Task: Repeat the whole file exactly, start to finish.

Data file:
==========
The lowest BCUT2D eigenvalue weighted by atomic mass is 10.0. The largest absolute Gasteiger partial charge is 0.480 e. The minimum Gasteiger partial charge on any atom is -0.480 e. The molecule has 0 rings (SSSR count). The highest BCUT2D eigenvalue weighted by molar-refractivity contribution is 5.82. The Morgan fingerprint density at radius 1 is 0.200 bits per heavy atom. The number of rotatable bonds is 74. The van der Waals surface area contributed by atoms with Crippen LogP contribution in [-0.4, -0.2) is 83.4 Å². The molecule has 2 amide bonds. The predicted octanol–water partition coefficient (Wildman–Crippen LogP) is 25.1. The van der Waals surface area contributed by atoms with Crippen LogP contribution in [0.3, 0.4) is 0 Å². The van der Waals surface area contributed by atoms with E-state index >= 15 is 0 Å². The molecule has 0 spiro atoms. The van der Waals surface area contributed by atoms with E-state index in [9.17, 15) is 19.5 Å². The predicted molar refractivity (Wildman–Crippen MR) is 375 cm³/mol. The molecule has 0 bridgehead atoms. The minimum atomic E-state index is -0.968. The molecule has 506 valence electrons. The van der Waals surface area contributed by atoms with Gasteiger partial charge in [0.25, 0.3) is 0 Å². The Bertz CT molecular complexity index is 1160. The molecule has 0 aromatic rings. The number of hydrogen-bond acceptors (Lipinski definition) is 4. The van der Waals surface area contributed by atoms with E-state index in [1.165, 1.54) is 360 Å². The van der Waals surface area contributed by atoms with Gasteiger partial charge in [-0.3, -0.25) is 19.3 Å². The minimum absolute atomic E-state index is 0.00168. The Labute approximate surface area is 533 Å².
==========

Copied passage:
The lowest BCUT2D eigenvalue weighted by atomic mass is 10.0. The largest absolute Gasteiger partial charge is 0.480 e. The minimum Gasteiger partial charge on any atom is -0.480 e. The molecule has 0 rings (SSSR count). The highest BCUT2D eigenvalue weighted by molar-refractivity contribution is 5.82. The Morgan fingerprint density at radius 1 is 0.200 bits per heavy atom. The number of rotatable bonds is 74. The van der Waals surface area contributed by atoms with Crippen LogP contribution in [-0.4, -0.2) is 83.4 Å². The molecule has 2 amide bonds. The predicted octanol–water partition coefficient (Wildman–Crippen LogP) is 25.1. The van der Waals surface area contributed by atoms with Crippen LogP contribution in [0.3, 0.4) is 0 Å². The van der Waals surface area contributed by atoms with E-state index >= 15 is 0 Å². The molecule has 0 spiro atoms. The van der Waals surface area contributed by atoms with E-state index in [9.17, 15) is 19.5 Å². The predicted molar refractivity (Wildman–Crippen MR) is 375 cm³/mol. The molecule has 0 bridgehead atoms. The minimum atomic E-state index is -0.968. The molecule has 506 valence electrons. The van der Waals surface area contributed by atoms with Gasteiger partial charge in [0.25, 0.3) is 0 Å². The Bertz CT molecular complexity index is 1160. The molecule has 0 aromatic rings. The number of hydrogen-bond acceptors (Lipinski definition) is 4. The van der Waals surface area contributed by atoms with E-state index in [1.165, 1.54) is 360 Å². The van der Waals surface area contributed by atoms with Gasteiger partial charge in [-0.3, -0.25) is 19.3 Å². The minimum absolute atomic E-state index is 0.00168. The Labute approximate surface area is 533 Å².